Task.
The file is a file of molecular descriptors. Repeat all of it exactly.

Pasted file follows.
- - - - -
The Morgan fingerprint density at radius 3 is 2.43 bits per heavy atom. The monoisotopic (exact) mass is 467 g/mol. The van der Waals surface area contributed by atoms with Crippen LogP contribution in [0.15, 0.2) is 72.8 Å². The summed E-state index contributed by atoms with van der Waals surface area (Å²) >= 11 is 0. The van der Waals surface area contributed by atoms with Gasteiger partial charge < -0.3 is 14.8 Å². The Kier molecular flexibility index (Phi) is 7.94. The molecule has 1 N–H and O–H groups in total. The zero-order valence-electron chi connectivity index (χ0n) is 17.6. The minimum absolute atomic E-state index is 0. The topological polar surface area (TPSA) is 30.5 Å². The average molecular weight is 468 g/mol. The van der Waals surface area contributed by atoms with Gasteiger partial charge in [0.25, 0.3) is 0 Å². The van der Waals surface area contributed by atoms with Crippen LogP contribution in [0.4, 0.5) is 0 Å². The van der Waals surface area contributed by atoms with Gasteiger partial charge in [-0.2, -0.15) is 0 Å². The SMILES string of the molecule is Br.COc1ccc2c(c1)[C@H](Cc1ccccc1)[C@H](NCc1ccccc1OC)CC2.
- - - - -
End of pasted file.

The Morgan fingerprint density at radius 3 is 2.43 bits per heavy atom. The monoisotopic (exact) mass is 467 g/mol. The van der Waals surface area contributed by atoms with Crippen LogP contribution in [0.15, 0.2) is 72.8 Å². The summed E-state index contributed by atoms with van der Waals surface area (Å²) >= 11 is 0. The van der Waals surface area contributed by atoms with Gasteiger partial charge < -0.3 is 14.8 Å². The Kier molecular flexibility index (Phi) is 7.94. The molecule has 1 N–H and O–H groups in total. The zero-order valence-electron chi connectivity index (χ0n) is 17.6. The minimum absolute atomic E-state index is 0. The topological polar surface area (TPSA) is 30.5 Å². The average molecular weight is 468 g/mol. The van der Waals surface area contributed by atoms with Gasteiger partial charge in [0.25, 0.3) is 0 Å². The van der Waals surface area contributed by atoms with Crippen LogP contribution in [0.4, 0.5) is 0 Å². The van der Waals surface area contributed by atoms with Gasteiger partial charge in [-0.2, -0.15) is 0 Å². The SMILES string of the molecule is Br.COc1ccc2c(c1)[C@H](Cc1ccccc1)[C@H](NCc1ccccc1OC)CC2.